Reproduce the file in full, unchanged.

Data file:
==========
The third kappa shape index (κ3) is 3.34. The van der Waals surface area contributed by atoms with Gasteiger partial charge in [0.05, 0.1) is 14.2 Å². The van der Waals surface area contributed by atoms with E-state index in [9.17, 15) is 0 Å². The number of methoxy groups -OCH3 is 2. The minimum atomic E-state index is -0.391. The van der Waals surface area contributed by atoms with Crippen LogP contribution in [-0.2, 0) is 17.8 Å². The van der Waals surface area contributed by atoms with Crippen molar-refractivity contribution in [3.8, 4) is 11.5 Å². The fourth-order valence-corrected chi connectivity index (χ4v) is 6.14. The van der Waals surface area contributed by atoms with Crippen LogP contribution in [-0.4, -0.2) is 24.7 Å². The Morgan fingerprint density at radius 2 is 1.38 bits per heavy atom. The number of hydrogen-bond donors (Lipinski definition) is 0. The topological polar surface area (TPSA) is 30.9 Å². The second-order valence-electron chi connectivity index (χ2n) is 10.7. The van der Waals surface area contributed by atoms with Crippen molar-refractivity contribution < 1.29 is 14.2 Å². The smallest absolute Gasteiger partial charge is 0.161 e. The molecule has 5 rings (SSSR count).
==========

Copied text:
The third kappa shape index (κ3) is 3.34. The van der Waals surface area contributed by atoms with Gasteiger partial charge in [0.05, 0.1) is 14.2 Å². The van der Waals surface area contributed by atoms with E-state index in [9.17, 15) is 0 Å². The number of methoxy groups -OCH3 is 2. The minimum atomic E-state index is -0.391. The van der Waals surface area contributed by atoms with Crippen LogP contribution in [-0.2, 0) is 17.8 Å². The van der Waals surface area contributed by atoms with Crippen molar-refractivity contribution in [3.8, 4) is 11.5 Å². The fourth-order valence-corrected chi connectivity index (χ4v) is 6.14. The van der Waals surface area contributed by atoms with Crippen LogP contribution in [-0.4, -0.2) is 24.7 Å². The Morgan fingerprint density at radius 2 is 1.38 bits per heavy atom. The number of hydrogen-bond donors (Lipinski definition) is 0. The topological polar surface area (TPSA) is 30.9 Å². The second-order valence-electron chi connectivity index (χ2n) is 10.7. The van der Waals surface area contributed by atoms with Crippen molar-refractivity contribution < 1.29 is 14.2 Å². The smallest absolute Gasteiger partial charge is 0.161 e. The molecule has 5 rings (SSSR count).